When microporous or nonporous support structures are used, the support structures serve dual purposes. They function as synthetic bypass grafts designed to produce end—end or end-side anastomoses at opposite ends of the bypass grafts. They also function as sutureless anastomosis devices to attach harvested vessels and reinforce the biological bypass grafts. This minimizes the product portfolio required for bypass grafting indications because a single device may reinforce and facilitate attaching harvested vessels between anastomosis sites and act as a synthetic bypass graft capable of producing sutureless anastomoses. In addition, these support structures enable using harvested vessels in catheter-based applications where harvested vessels do not have enough inherent column strength to be atraumatically advanced through a guiding catheter. The support structure protects the harvested vessel during deployment and reinforces the harvested vessel after bypass graft attachment.
Bypass graft fittings preferably are constructed from a metal (e.g. titanium), alloy (e.g. stainless steel or nickel titanium), thermoplastic, thermoset plastic, silicone or combination of the aforementioned materials into a composite structure. Other materials may be used. The fittings can be coated with materials such as paralyne or other hydrophilic substrates that are biologically inert and reduce the surface friction. Alternatively, the fittings can be coated with heparin or thrombolytic substances designed to prevent thrombosis around the attachment point between the bypass graft and the host vessel. The fittings consist of one or more components designed to secure a bypass graft to the fitting and secure the fitting to the vessel wall, to produce a fluid tight bond between the bypass graft and the host vessel. The fittings may be used to produce end—end anastomoses for applications where retrograde blood flow is not essential (e.g. total occlusions and in-line bypass grafting), end-side anastomoses for medium and small diameter vessels (e.g. peripheral vessels and coronary vessels) where retrograde blood flow is essential, and end-side anastomoses for large diameter vessels (e.g. the aorta).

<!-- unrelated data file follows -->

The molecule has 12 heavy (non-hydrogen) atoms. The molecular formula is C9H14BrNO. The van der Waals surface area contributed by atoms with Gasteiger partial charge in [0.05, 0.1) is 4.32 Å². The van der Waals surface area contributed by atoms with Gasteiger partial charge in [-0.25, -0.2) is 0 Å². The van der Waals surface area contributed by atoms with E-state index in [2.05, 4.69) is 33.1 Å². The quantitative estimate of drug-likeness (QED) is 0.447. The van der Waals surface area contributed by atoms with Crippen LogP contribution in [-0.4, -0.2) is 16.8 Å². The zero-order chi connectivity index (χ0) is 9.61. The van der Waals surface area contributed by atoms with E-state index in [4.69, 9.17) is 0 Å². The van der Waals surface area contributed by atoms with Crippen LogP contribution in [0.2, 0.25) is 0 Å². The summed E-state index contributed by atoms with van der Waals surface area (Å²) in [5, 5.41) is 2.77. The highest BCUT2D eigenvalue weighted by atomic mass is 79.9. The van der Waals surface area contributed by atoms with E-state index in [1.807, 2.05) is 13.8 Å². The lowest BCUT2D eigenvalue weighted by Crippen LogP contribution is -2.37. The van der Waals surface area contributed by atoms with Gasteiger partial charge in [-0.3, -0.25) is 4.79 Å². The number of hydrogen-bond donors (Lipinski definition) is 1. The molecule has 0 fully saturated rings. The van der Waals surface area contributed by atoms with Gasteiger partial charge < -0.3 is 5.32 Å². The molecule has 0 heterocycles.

The fittings can include slots to maintain radial stiffness but increase axial flexibility. The slots can extend radially around a portion of each fitting at specific intervals along the fitting. The slots are formed by laser drilling, EDM, chemical etching or other suitable processes. Alternatively, the slots can be fabricated during injection molding, scintering or other material forming processes, depending on the type of material. The fitting also can be formed from a sheet of material laser drilled or chemically etched into a desired pattern, and bonded at the sides into a tubular fitting containing the slots. The slots preferably are located on the proximal portion of fitting to act as integrated strain relief to help prevent kinking of the attached bypass graft while permitting slight motion at the anastomosis site. The slots may also extend throughout the length of the fitting since the radial stiffness is sufficient to keep the vessel wall open at the insertion site into the host vessel. As described later, the slots also may be configured to facilitate compressing the fitting into a reduced diameter for insertion through a sheath having a smaller diameter than the expanded diameter of the fitting.